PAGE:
Boris Nemtsov: murder in an atmosphere of hate


The death of Boris Nemtsov, in the shadow of the Kremlin, is rooted in the atmosphere of hate which has been building in Russia for the past year. And Nemtsov was quite unlike the man often portrayed.

Alexandr Litoy
2 March 2015

Boris Nemtsov, 55-year-old co-chair of the People’s Freedom Party (PNR-PARNAS), was strolling in the centre of Moscow with his girllfriend, Anna Duritskaya, a Ukrainian model, when a car braked in front of the pair as they crossed a bridge over the Moskva River. Six shots were fired at Nemtsov. The politician died at the scene. The car sped away. According to information released by Russia’s Investigative Committee, the country’s main federal investigating authority, Nemtsova and Duritskaya were making their way to Nemtsov’s flat. The car’s licence plate is known to the police, but the car’s whereabouts are yet to be confirmed.

The murder was committed on Friday evening, ahead of a planned anti-crisis march on Sunday – the first such march to be permitted by the city authorities since last autumn. The march’s organisers had published their demands beforehand: reduce state expenditure on military and policing in favour of healthcare and education, end Russia’s involvement in the war in Donbas, and curtail the country’s isolation from the rest of the world.

Frenzied propaganda

Russian state television has been pushing frenzied propaganda for more than a year. Its targets: America, Ukraine and the Russian opposition. In March 2014, Vladimir Putin described leading opposition figures as ‘national traitors.’ And as the economic crisis set in, hysteria has only continued to grow.

As the economic crisis set in, hysteria has only continued to grow.

In recent months, the most virulent pro-Putin groups have united in forming the AntiMaidan movement, which has declared its support – to the point of violence – for the government. The scale of AntiMaidan’s public hate for its opponents would suggest a conflict on the cusp of civil war. AntiMaidan participants have been involved in several attacks on opposition demonstrations. Nothing good was ever going to come from the fanatical supporters of the regime, but the shooting of Boris Nemtsov was unexpected, nevertheless.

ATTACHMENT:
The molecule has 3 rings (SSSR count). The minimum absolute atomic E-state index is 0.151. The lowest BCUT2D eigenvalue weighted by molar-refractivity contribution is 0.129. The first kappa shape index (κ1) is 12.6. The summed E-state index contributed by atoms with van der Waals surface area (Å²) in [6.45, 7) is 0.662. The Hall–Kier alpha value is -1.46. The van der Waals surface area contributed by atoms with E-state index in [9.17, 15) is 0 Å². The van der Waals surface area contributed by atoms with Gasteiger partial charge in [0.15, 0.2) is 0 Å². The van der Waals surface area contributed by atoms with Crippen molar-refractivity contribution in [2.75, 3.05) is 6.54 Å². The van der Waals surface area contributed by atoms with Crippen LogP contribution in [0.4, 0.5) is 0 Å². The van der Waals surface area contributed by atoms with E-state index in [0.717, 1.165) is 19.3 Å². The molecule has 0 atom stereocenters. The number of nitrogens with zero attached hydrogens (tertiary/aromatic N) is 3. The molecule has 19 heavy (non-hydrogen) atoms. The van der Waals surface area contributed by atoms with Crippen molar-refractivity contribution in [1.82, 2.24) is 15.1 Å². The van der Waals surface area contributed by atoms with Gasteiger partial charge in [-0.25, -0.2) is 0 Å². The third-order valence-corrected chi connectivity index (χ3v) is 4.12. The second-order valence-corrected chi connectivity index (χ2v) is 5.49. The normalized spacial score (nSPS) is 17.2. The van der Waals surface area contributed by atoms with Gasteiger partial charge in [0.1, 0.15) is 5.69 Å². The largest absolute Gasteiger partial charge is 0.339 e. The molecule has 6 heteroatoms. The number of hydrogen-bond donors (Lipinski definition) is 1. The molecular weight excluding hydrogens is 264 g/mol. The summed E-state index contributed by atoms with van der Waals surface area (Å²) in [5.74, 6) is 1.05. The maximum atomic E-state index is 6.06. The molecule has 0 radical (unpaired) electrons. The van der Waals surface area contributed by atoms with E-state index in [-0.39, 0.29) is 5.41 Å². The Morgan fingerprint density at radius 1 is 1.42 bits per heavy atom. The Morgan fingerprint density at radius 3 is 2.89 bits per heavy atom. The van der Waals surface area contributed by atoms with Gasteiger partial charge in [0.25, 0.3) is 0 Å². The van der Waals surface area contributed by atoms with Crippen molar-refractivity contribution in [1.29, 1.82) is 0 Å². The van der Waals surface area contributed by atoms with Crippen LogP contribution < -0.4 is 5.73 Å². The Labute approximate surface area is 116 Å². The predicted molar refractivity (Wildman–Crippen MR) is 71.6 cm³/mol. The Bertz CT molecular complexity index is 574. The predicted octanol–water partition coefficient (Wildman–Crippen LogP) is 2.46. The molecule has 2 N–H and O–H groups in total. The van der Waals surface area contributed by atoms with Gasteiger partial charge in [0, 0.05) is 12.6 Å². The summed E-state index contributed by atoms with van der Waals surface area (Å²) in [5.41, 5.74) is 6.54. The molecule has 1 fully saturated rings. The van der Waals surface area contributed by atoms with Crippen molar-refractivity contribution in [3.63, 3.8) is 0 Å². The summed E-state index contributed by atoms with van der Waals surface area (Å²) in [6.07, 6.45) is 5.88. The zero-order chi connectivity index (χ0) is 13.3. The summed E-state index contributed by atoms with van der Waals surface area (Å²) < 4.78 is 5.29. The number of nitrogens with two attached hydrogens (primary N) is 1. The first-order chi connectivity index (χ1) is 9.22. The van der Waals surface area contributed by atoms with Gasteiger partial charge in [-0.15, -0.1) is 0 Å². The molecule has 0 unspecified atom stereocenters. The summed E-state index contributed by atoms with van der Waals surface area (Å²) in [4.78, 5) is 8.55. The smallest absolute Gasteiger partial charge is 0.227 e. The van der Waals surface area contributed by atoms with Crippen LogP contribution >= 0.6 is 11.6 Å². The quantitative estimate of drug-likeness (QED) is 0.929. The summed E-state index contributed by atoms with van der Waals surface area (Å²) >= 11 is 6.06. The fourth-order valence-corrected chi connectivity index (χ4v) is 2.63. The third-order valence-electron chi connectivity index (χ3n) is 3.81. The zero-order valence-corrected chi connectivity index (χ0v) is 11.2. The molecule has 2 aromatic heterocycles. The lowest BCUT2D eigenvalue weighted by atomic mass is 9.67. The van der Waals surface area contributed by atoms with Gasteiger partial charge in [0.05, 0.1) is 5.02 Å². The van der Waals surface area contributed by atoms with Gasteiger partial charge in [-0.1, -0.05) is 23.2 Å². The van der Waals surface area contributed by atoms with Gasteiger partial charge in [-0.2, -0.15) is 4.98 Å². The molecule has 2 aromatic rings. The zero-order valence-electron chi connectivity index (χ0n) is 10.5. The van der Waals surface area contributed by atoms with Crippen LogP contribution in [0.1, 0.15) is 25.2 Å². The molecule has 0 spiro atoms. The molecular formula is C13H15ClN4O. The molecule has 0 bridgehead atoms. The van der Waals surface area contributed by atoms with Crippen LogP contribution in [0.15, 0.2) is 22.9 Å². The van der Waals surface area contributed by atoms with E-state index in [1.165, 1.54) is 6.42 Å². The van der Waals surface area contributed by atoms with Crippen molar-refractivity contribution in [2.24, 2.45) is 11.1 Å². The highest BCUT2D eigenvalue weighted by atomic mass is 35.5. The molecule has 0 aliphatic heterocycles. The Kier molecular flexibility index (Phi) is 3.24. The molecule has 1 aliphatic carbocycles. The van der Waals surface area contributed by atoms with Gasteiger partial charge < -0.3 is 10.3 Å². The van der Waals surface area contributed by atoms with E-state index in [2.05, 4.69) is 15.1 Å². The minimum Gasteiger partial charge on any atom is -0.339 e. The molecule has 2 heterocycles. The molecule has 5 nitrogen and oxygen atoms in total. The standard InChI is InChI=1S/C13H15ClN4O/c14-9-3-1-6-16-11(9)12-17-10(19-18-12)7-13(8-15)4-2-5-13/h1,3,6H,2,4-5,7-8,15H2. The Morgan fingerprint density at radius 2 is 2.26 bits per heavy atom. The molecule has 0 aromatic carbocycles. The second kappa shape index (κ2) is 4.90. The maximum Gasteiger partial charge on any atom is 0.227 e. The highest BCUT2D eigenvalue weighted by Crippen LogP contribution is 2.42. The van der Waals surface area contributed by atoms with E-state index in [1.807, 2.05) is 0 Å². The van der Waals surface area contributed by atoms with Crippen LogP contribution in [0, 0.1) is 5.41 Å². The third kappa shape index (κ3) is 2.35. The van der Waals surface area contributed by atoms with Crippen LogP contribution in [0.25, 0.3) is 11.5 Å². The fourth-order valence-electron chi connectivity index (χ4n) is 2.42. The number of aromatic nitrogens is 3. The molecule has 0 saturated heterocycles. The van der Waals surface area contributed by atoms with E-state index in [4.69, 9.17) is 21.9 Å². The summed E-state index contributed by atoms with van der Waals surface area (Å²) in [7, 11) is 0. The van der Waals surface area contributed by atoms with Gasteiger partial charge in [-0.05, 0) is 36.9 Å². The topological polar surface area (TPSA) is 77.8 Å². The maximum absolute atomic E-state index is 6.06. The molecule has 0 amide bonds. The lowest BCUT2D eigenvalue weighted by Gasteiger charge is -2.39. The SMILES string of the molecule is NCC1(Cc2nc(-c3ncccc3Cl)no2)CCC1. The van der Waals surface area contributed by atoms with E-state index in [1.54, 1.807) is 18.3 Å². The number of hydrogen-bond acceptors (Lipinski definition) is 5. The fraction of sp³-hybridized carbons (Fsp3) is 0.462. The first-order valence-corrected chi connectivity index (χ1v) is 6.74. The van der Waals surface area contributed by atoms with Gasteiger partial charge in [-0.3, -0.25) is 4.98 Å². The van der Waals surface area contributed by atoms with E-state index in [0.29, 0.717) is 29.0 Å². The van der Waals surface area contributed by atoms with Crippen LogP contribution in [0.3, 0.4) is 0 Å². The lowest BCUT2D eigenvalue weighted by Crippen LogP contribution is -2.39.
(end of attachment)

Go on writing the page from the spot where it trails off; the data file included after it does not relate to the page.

Leonid Gozman, a former leader of the Union of Right Forces party, however, thinks there is something else. ‘The authorities found Nemtsov annoying. He went for the holiest of holies – property. His numerous reports – on the Sochi Olympics, on Putin’s palaces – hit them where it hurt. But I’m not saying that they’re behind the murder,’ muses Gozman, who used to lead the opposition party together with Nemtsov.

Indeed, the scenario that Nemtsov ‘was killed on the orders of Putin’ seems unlikely. A new terrorist group acting independently – for example, one formed by veterans of the conflict in ‘Novorossiya’ – appears far more credible. The target of Nemtsov makes sense for this kind of attack. Since the late 1990s, Nemtsov has been the focus of placards, caricatures, and threatening anti-liberal newspaper articles by pro-Kremlin activists. These groups frequently caricatured Nemtsov as an ‘agent of America.’

In a press release on Saturday, the Investigative Committee confirmed the possibility of such a scenario: ‘A chain of events connected to the situation in Ukraine is under investigation. It is no secret that, on both sides of the conflict, there are radical individuals beyond the control of any authorities.’

The scenario that Nemtsov ‘was killed on the orders of Putin’ seems unlikely.

The Investigative Committee is also considering the possibility that Nemtsov was killed by radical Islamists – the politician made a public expression of sympathy for the journalists at Charlie Hebdo after the mass shooting in January. Although, it should be said, the Committee is also looking into the involvement of ‘external forces’, attempting to de-stabilise the situation in Russia. Pro-Kremlin activists have already discussed this scenario more openly: ‘Nemtsov was killed by his American controllers – a dead Nemtsov is more useful when it comes to manipulating the situation in the country.’

Political biography

Nemtsov came to politics in 1990. Previously a physicist, with more than 60 articles and several inventions to his name, Nemtsov had a potential scientific career before him.

‘At the 1990 elections, Nemtsov was supported by the Democratic Russia movement, which I helped create,’ remembers rights activist Lev Ponomaryov, a former aide to Andrei Sakharov, and who remains involved in opposition politics today. ‘He became known in Nizhny Novgorod after collecting signatures against the construction of a nuclear power station. He became a deputy [in the Supreme Soviet] as a result.’